Salem Hills senior class president Zachary Hunter joked at the beginning of his speech at graduation Thursday that if someone had told him he would have been speaking from the roof of the school it would’ve sounded like a weird dream.

Spanish Fork senior Ellie Ash said Thursday that up until three weeks ago, she would never have dreamed of riding her horse Mack to graduation.

Timpview senior class president Jackson Bertasso was part of the committee tasked to sift through all the graduation ideas and create something memorable for the Class of 2020.

Then there these seniors were, adapting and doing the unanticipated as they celebrated their respective graduations.

“This graduation is anything but typical, but it shouts to the world that you cannot be stopped,” Salem Hills principal Bart Peery told the graduates from the roof of the school during the vehicle graduation ceremony.

Since normal graduations were impossible due to the COVID-19 pandemic, each school came up with its own ways to adapt.

At Salem Hills, graduates came with their families and parked their cars in the student parking lot as if they were going to a drive-in movie. Speakers shared short messages from Peery, Hunter and valedictorians Bryn Riley and Sam Davenport.

“In a time of uncertainty, we need to control how we react,” Hunter told his class. “I invite all of you to look for others in need. Look for the ones on the sidelines and bring them in.”

Riley said that her class is facing a number of unknowns right now and will have to take them on just like they did high school.

“I wish I had a road map right now, but I don’t — and that’s the beauty of life,” Riley said. “We aren’t here right now because of one big leap. We are here because of a bunch of small steps.”

Davenport said that times of crisis can bring people together.

“Take time to consider who needs your help,” Davenport said. “In difficult times, we can offer comfort to others and in doing so lift ourselves.”

Spanish Fork chose to do a procession where graduates rode to the event with their families, then exited the vehicles to walk past cheering teachers around the school until they reached the podium near the main entrance. There they received their diplomas and got the traditional graduation photo with the decorated rock.

It was a festive experience as horns blared, confetti flew and families cheered.

It also allowed students like Ash to be creative. Her horse Mack might not have enjoyed all the noise but she said it was “pretty exciting” to be able to ride him during the graduation procession.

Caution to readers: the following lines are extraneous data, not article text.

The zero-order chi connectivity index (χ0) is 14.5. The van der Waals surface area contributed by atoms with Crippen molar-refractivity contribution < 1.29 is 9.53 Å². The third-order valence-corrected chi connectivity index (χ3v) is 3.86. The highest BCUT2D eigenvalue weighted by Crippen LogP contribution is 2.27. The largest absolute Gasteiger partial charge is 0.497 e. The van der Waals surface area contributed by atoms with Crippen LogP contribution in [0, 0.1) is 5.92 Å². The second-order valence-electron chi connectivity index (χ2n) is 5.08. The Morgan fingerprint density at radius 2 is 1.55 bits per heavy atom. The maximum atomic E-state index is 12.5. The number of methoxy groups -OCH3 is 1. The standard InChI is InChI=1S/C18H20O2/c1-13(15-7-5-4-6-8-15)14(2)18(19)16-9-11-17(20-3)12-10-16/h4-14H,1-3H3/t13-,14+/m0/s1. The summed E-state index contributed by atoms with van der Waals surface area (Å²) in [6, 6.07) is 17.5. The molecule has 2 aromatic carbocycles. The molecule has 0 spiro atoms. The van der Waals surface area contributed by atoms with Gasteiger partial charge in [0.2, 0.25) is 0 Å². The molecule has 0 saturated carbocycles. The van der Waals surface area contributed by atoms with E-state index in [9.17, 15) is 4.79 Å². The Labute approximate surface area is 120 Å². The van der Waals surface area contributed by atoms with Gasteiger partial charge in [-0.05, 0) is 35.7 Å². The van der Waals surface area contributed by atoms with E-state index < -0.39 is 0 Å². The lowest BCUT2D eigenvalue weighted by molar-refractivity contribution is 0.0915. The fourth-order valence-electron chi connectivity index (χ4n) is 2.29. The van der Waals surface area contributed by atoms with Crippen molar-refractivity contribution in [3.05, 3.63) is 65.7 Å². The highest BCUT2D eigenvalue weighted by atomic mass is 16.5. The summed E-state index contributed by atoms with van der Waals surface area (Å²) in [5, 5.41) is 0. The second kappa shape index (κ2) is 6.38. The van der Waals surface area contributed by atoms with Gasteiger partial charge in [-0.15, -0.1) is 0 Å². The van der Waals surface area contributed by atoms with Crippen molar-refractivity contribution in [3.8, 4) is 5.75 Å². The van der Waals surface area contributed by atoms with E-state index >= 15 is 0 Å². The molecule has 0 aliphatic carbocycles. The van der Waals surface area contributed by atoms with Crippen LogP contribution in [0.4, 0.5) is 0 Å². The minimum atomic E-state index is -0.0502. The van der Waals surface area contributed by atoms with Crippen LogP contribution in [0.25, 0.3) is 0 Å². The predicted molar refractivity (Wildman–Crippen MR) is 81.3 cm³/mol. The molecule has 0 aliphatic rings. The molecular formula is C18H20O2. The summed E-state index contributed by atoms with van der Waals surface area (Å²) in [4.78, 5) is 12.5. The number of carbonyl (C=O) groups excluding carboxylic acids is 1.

Other Don students brought dogs, rode bicycles, or wore personal hats (baseball caps or cowboy hats, for example) with the tassel attached instead of the traditional mortarboards.

The speeches for Spanish Fork graduates were delivered virtually later in the day.

“Graduating from high school can be a scary time,” senior class president Andrew Radford told the Don seniors in the prerecorded video. “We may not know what we are going to do after high school — but that’s OK.”

Spanish Fork senior valedictorian Max Colton told his peers that they have invested a lot of time to get to this point in their lives.

“Any time you accomplish a goal, do something hard or cross a finish line, we’ve done something great,” Colton said in the video.

At Timpview in the evening, seniors also had their families drive next to them as they walked past teachers and up onto the stage to receive their diplomas while “Pomp and Circumstance” blared in the background.

For Bertasso, it was rewarding to see everything come together.

“It was so much better than I could’ve ever imagined,” Bertasso said. “I got choked up so many times. It’s just so cool.”

He said the challenge of deciding what to do was a daunting experience.

“It was crazy at first and really stressful,” Bertasso said. “There were a lot of ideas. I tried to keep positive about things, although I know a lot of people were getting down. We just tried to make graduation as good as we could.”

Timpview principal Fidel Montero said he was pleased with the balance between giving the students a great graduation experience and keeping people as safe as possible.

“Tonight is the crescendo for these students,” Montero said. “What I hope they take away is that although this class lost a lot in terms of experiences, I hope they gained something as well. When things got tough, they were able to grow and be strong. I hope this celebration embodies that spirit.”

Bertasso said his message to the Thunderbird Class of 2020 is that it is stronger now.

“We’ve made it,” Bertasso said. “Even when there are struggles, we can keep going and do hard things.”

Daily Herald sports reporter Jared Lloyd can be reached at 801-344-2555 or Twitter:

@JaredrLloyd. Instagram:


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